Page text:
By FRANK LEWIS
PDT Staff Writer
A Portsmouth businessman working to bring a large energy and steel plant to Franklin Furnace says the project is still on the radar and could, if all parties come together, be started within months.
Developer Jeff Albrecht said a meeting of the Thursday morning “think tank” was well-attended by local government officials, business leaders, State Rep. Dr. Terry Johnson, John W. Schultes, chairman and CEO of New Steel Inc., New Steel Controller Richard L. Keleman, and other interested citizens.
Albrecht said progress depends on several things, including finding a power company to purchase excess electricity produced by the plant. Officials met last week with representatives of AEP Ohio in an attempt to sell the power to that company.
New Steel also needs $200,000 to do a Hatch Study, which is a comprehensive investigation of the proposed project that would be beneficial for banks and other lending institutions to look at for potential investment. A Hatch Study looks at the product, the market for that product, the viability to make that product efficiently and market it competitively. They also look at the rate of return for investors.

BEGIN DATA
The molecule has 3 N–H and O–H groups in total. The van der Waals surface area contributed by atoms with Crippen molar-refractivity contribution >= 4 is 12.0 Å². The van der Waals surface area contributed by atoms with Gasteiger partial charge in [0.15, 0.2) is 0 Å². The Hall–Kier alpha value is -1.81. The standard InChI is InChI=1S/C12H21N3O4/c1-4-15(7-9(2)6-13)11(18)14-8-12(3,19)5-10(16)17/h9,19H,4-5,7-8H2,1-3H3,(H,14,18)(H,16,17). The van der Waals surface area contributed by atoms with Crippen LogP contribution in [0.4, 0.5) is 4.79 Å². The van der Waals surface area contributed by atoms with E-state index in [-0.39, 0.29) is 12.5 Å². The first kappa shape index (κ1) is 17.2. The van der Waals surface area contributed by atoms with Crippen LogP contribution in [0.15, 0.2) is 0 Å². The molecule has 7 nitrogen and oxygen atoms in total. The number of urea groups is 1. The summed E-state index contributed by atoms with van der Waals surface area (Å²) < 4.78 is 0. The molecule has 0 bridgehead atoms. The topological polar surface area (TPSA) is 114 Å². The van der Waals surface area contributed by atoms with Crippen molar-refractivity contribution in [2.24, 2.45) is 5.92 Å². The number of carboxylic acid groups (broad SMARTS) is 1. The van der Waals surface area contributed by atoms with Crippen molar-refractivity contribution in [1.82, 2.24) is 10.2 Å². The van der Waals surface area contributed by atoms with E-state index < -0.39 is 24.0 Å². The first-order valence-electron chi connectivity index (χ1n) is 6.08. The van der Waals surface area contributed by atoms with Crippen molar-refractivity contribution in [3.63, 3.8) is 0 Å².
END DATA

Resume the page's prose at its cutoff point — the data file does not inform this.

“I’ve met with them (New Steel) numerous times, and listened to their story numerous times,” Albrecht said. “I’ve met with (Scioto County Commissioner) Tom (Reiser), Terry Johnson. I’ve heard everybody’s side of the story, and, first of all, I think it is a good investment, and I am personally going to put in some money into that $200,000. I personally decided to do that. I think some time it will be a good investment. But more than that, I’m investing in our community. I’m investing in the jobs. It’s a chance for jobs we so dearly need. I’m investing in our people, because we’re deserving of it.”
Other members of the business community have also indicated they will invest in the Hatch Study to help move the project ahead.
Albrecht said during the meeting the two saddest days in his life were when his two sons graduated from college and had to leave the area to find employment. He said he now has two daughters he hopes will be able to find work locally if jobs become available in the community.
“So I want to do something, and it is risky money, and it’s like going to the racetrack and betting a longshot,” Albrecht said. “If it pays off, it’s going to pay off big. But in the meantime, I am standing up for my community. And I am trying to do something to bring jobs here. And I feel like after seeing the numbers and looking at all the presentation, I feel like it’s worth a shot.”
Albrecht said the project has come to the point that every segment of local and state government and members of the community become involved in working together to bring the facility to fruition.
“For so long, people in government in other areas of the state have taken advantage of us,” Albrecht said. “So that’s why I’m doing this.”
Frank Lewis may be reached at 740-353-3101, ext. 232, or at firstname.lastname@example.org.